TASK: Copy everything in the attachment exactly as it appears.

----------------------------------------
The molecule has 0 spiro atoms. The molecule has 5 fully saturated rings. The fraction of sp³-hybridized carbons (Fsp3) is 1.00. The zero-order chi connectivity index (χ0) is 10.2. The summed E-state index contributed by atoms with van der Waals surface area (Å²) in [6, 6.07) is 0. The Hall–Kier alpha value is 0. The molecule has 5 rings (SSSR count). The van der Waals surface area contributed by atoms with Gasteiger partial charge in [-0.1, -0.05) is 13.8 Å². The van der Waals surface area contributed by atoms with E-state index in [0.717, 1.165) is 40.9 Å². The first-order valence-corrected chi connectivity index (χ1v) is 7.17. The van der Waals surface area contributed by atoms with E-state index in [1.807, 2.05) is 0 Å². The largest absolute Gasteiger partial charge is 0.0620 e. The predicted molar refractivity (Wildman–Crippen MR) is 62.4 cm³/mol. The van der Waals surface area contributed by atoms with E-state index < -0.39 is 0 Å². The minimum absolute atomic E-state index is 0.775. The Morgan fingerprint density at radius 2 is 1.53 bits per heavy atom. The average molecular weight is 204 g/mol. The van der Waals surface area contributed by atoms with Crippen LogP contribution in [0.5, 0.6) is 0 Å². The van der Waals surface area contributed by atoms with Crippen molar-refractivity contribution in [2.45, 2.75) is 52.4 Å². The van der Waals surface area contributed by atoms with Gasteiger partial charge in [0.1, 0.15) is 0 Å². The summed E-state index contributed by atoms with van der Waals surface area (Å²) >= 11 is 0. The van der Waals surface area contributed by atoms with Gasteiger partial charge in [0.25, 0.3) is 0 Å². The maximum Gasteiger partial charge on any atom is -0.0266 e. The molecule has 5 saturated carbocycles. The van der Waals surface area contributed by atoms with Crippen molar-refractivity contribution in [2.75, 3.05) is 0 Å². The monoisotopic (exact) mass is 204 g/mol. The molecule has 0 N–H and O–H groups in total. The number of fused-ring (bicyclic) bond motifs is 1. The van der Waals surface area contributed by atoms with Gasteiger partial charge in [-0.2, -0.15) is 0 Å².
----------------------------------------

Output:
The molecule has 0 spiro atoms. The molecule has 5 fully saturated rings. The fraction of sp³-hybridized carbons (Fsp3) is 1.00. The zero-order chi connectivity index (χ0) is 10.2. The summed E-state index contributed by atoms with van der Waals surface area (Å²) in [6, 6.07) is 0. The Hall–Kier alpha value is 0. The molecule has 5 rings (SSSR count). The van der Waals surface area contributed by atoms with Gasteiger partial charge in [-0.1, -0.05) is 13.8 Å². The van der Waals surface area contributed by atoms with E-state index in [0.717, 1.165) is 40.9 Å². The first-order valence-corrected chi connectivity index (χ1v) is 7.17. The van der Waals surface area contributed by atoms with E-state index in [1.807, 2.05) is 0 Å². The largest absolute Gasteiger partial charge is 0.0620 e. The predicted molar refractivity (Wildman–Crippen MR) is 62.4 cm³/mol. The van der Waals surface area contributed by atoms with E-state index < -0.39 is 0 Å². The minimum absolute atomic E-state index is 0.775. The Morgan fingerprint density at radius 2 is 1.53 bits per heavy atom. The average molecular weight is 204 g/mol. The van der Waals surface area contributed by atoms with Crippen LogP contribution in [0.5, 0.6) is 0 Å². The van der Waals surface area contributed by atoms with Crippen molar-refractivity contribution in [2.45, 2.75) is 52.4 Å². The van der Waals surface area contributed by atoms with Gasteiger partial charge in [0.1, 0.15) is 0 Å². The summed E-state index contributed by atoms with van der Waals surface area (Å²) >= 11 is 0. The van der Waals surface area contributed by atoms with Gasteiger partial charge in [0.25, 0.3) is 0 Å². The maximum Gasteiger partial charge on any atom is -0.0266 e. The molecule has 5 saturated carbocycles. The van der Waals surface area contributed by atoms with Crippen molar-refractivity contribution in [2.75, 3.05) is 0 Å². The monoisotopic (exact) mass is 204 g/mol. The molecule has 0 N–H and O–H groups in total. The number of fused-ring (bicyclic) bond motifs is 1. The van der Waals surface area contributed by atoms with Gasteiger partial charge in [-0.2, -0.15) is 0 Å².